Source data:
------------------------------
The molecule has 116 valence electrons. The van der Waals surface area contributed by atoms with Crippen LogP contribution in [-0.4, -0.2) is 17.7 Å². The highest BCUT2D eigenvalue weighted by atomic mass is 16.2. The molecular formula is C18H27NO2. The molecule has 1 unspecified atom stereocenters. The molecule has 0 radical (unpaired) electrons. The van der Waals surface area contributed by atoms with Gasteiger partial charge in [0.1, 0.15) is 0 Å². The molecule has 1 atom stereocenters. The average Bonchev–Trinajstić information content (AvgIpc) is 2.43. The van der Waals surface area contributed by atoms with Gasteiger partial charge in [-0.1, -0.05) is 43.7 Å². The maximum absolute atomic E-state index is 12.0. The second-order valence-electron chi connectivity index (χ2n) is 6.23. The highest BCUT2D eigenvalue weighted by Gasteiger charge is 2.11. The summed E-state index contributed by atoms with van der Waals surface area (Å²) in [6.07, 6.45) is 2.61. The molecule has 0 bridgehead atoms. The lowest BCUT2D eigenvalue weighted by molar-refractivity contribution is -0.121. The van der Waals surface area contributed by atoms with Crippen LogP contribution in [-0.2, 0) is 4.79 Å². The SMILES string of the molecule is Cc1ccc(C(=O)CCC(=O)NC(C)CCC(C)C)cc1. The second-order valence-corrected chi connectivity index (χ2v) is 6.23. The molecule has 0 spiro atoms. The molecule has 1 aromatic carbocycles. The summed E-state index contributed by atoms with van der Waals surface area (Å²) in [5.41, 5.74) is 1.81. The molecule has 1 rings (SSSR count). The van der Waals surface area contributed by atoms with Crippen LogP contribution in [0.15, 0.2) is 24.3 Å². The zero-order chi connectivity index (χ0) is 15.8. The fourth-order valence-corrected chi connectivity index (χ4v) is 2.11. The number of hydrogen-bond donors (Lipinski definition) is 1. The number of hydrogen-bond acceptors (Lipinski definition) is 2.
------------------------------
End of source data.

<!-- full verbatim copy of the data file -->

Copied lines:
The molecule has 116 valence electrons. The van der Waals surface area contributed by atoms with Crippen LogP contribution in [-0.4, -0.2) is 17.7 Å². The highest BCUT2D eigenvalue weighted by atomic mass is 16.2. The molecular formula is C18H27NO2. The molecule has 1 unspecified atom stereocenters. The molecule has 0 radical (unpaired) electrons. The van der Waals surface area contributed by atoms with Gasteiger partial charge in [0.1, 0.15) is 0 Å². The molecule has 1 atom stereocenters. The average Bonchev–Trinajstić information content (AvgIpc) is 2.43. The van der Waals surface area contributed by atoms with Gasteiger partial charge in [-0.1, -0.05) is 43.7 Å². The maximum absolute atomic E-state index is 12.0. The second-order valence-electron chi connectivity index (χ2n) is 6.23. The highest BCUT2D eigenvalue weighted by Gasteiger charge is 2.11. The summed E-state index contributed by atoms with van der Waals surface area (Å²) in [6.07, 6.45) is 2.61. The molecule has 0 bridgehead atoms. The lowest BCUT2D eigenvalue weighted by molar-refractivity contribution is -0.121. The van der Waals surface area contributed by atoms with Crippen LogP contribution in [-0.2, 0) is 4.79 Å². The SMILES string of the molecule is Cc1ccc(C(=O)CCC(=O)NC(C)CCC(C)C)cc1. The second-order valence-corrected chi connectivity index (χ2v) is 6.23. The molecule has 0 spiro atoms. The molecule has 1 aromatic carbocycles. The summed E-state index contributed by atoms with van der Waals surface area (Å²) in [5.41, 5.74) is 1.81. The molecule has 1 rings (SSSR count). The van der Waals surface area contributed by atoms with Crippen LogP contribution in [0.15, 0.2) is 24.3 Å². The zero-order chi connectivity index (χ0) is 15.8. The fourth-order valence-corrected chi connectivity index (χ4v) is 2.11. The number of hydrogen-bond donors (Lipinski definition) is 1. The number of hydrogen-bond acceptors (Lipinski definition) is 2.